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The Mysterious Disappearance of Instagram’s Sex Content

Instagram swears it’s not targeting sex workers and erotic artists. So why are their profiles still vanishing?

A few days ago, I was Instagram DM-ing portrait photographer and creative director Lauren Woods about content censorship when they suddenly stopped responding to my questions. For a minute, I was confused, but soon, they messaged me from their backup account. Their ability to use Instagram’s messaging function had been disabled in the middle of our conversation, a freaky occurrence that caused us both to wonder: Could something in our relatively tame DMs have pissed off the app’s content-censoring algorithms? 

Given the confusion and paranoia around Instagram’s recent Terms of Service update, it’s as good a guess as any. Several weeks ago, Instagram announced a suite of changes to their ToS regarding data usage and personalization, but sex industry professionals — as well as artists like Woods — worried that the changes might target them, too. More specifically, they were concerned that changes to Facebook’s Community Standards — which govern Instagram and require users to adhere to its rules around sexual solicitation — would further restrict the type of content they could post, depriving them of both the audiences and income they need to survive. 

These concerns were hardly unfounded: For years, sex workers, sex educators, pole dancers, artists, tantric coaches, BDSM-ers and others have had their content shadowbanned or removed with little to no explanation, and Instagram has a long history of exacting this approach on sex workers and queer creators, even when their content meets community standards. Likewise, scores of sex workers and artists on Twitter and Reddit have pointed out that Instagram seems to target them, but not influencers, celebrities or brands who post near-identical content. Understandably, then, they weren’t exactly thrilled to hear Instagram’s ToS would be changing again.

Neither was Woods. Better known as Portrait Mami, they specialize in honest, tender portraits of trans, queer, Black and brown bodies that are sometimes presented intimately in nude or near-nude states. They’ve gone through 15 different accounts on Instagram over the last three years due to various bans and problems related to nudity and solicitation, and they’re scared that its recent update — which went into effect yesterday — will push them off the platform completely. 

Meanwhile, Instagram has denied that it’s targeting anyone, and has stated in tweets and to other publications that nothing about its Standards surrounding nudity and sexual solicitation has changed with the update, including how they’re enforced. On paper, that much appears to be true — that portion of the Standards has been the same since November, prompting some journalists like Out’s Mikelle Street to beg the masses to “please calm down” about the ToS update.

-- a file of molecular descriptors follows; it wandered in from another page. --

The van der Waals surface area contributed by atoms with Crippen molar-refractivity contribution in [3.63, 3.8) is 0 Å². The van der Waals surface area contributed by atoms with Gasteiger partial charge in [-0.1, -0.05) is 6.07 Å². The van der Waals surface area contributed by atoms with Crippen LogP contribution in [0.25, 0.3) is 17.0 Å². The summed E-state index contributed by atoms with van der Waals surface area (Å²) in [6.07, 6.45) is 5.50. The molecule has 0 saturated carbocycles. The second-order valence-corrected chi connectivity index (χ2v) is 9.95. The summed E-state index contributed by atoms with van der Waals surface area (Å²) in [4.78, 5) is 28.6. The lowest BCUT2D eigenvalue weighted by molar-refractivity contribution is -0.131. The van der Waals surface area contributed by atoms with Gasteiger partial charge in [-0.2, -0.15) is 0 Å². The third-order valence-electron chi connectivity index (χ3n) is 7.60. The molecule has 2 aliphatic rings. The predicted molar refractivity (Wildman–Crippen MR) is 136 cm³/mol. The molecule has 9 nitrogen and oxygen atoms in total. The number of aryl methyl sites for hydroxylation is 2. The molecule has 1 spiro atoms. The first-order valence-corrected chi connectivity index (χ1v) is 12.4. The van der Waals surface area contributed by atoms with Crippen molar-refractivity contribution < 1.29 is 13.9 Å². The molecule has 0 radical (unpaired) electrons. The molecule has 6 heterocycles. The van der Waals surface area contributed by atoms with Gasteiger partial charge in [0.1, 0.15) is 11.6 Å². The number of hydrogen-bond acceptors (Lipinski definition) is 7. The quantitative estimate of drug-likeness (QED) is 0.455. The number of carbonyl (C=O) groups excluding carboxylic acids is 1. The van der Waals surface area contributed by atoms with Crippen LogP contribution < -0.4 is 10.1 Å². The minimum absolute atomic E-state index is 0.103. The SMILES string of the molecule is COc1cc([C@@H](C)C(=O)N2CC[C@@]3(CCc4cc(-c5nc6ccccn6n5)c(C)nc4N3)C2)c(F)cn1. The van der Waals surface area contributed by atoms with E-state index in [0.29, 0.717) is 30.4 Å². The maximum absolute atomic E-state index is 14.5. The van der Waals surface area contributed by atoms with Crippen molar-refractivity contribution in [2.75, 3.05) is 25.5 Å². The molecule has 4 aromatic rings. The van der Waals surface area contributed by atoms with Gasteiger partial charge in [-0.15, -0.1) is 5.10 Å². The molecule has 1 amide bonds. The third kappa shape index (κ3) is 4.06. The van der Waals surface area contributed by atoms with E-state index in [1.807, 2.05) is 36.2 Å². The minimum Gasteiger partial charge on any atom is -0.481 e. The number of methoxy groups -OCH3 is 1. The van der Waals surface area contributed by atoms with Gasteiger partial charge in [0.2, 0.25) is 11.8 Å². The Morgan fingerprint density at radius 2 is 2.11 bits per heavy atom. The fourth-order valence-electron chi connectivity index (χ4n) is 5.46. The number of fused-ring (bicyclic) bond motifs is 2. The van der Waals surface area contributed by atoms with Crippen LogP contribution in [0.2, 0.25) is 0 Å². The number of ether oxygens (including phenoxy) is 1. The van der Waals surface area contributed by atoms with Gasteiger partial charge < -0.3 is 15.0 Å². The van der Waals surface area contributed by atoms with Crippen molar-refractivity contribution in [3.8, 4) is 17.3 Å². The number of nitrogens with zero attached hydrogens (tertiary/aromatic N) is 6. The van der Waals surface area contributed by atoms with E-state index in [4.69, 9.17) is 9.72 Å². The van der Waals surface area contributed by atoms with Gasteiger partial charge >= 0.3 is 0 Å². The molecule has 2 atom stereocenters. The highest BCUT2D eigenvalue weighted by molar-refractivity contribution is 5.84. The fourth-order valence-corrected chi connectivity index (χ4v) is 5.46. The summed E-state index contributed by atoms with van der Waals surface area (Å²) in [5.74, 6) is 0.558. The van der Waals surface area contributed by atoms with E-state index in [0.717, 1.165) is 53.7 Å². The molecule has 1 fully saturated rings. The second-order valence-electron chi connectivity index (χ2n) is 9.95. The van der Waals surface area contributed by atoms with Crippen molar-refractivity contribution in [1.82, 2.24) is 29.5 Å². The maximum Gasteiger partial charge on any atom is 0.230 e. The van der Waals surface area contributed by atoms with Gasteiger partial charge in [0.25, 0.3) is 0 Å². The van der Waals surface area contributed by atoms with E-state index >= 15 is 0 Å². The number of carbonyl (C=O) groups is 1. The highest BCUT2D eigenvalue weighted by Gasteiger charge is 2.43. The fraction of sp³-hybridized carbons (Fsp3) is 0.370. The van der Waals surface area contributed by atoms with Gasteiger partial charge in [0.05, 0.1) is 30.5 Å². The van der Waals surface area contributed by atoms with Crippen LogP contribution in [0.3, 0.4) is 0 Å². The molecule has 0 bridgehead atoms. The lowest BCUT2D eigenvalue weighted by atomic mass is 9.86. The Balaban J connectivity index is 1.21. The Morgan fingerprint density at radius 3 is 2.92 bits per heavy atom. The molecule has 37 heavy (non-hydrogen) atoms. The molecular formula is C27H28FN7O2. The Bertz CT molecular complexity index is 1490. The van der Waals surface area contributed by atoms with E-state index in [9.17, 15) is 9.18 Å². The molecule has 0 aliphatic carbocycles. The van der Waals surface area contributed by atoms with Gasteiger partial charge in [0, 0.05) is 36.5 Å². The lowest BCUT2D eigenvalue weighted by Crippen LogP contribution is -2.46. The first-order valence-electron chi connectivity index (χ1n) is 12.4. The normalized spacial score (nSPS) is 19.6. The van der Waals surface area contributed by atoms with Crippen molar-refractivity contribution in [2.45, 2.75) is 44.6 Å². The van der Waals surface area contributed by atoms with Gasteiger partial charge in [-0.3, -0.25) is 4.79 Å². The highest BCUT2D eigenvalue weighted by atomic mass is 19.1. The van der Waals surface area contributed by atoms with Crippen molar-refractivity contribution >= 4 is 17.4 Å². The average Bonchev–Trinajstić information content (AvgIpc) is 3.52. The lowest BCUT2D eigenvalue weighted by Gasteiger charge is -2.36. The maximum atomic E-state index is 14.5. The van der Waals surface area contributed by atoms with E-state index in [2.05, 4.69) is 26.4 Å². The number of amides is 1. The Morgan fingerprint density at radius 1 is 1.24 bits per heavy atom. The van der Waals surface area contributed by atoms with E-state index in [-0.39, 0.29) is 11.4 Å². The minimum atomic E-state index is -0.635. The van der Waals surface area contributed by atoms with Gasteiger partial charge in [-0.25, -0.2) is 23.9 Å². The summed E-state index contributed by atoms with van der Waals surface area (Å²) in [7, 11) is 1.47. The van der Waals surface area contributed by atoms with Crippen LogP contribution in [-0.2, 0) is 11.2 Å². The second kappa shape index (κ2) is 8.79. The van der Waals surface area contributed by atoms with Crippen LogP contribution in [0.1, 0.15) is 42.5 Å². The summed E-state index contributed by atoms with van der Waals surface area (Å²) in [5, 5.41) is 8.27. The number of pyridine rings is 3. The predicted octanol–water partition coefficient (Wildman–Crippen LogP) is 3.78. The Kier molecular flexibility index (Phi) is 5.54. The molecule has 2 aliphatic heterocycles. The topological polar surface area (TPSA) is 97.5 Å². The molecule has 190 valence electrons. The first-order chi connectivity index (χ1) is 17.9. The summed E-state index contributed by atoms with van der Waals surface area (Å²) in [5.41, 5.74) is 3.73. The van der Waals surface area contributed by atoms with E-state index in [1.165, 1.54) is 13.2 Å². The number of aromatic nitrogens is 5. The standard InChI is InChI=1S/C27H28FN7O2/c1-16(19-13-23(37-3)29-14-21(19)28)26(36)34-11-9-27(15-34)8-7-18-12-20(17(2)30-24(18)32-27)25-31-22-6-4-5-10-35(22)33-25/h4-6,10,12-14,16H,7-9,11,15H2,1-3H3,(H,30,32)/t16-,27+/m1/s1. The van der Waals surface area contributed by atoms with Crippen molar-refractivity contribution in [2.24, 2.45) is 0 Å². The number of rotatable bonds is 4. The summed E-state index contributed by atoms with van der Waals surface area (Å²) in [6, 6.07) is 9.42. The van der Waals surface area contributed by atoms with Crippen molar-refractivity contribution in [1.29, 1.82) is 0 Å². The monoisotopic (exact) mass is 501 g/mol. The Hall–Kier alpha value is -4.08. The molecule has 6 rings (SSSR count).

The Problem With Instagram’s Terms of Service

The thing is, a lack of change isn’t necessarily a good thing. Even without any alterations to Facebook’s Community Standards, its rules around sex and nudity are strange and often arbitrary, conflating things like prostitution with potentially innocent things like DM-ing “send nudes” to your long-term partner. This makes it hard for creators to know if they’re breaking the rules, especially considering their list of offensive materials are things people do on Instagram all the time.

Sexting, posting thirst traps and using the eggplant emoji suggestively to ask for nudes or sex — even in DMs — are technically not allowed, and “regionalized sexual slang” — whatever that means — is off the table. “Long shots of fully nude butts” are also bad news, as are depictions of wetness, erections, sex toys and OnlyFans links that are “shared alongside content attempting to share or offer sexual materials, or coordinate sexual encounters between adults.” That’s not even an exhaustive list either — as many others have pointed out, there’s an “including but not limited to” clause in the Standards, meaning that you could be shadowbanned or disabled for something Instagram considers sexual but doesn’t publicize.

Unsurprisingly, this makes it hard for sex workers to promote their work. Because Instagram’s ham-fisted algorithms operate like angry Old Testament God, the app can’t tell the difference between an innocent, SFW promotion and content that’s actually dangerous, meaning many sex workers’ content can be shawdowbanned or removed. “It’s not like they’re making like a committee of really thoughtful people who sift through the information, making sure that all of it’s consensual,” says Selena the Stripper, president of the stripper labor coalition Soldiers of Pole. “The obvious thing they’re going to do, and the cheapest possible solution, is to just have a big dumb algorithm that can’t tell the difference between sand dunes and tits.”

And again, while nothing has technically changed in the ToS, things are looking much different on the ground. For the past month or so, Instagram users have had their SFW content removed by said Big Dumb Algorithm, and reports of this happening seem to only have increased in the time leading up to the ToS update. To them, lots have changed — Facebook and Instagram just aren’t admitting it.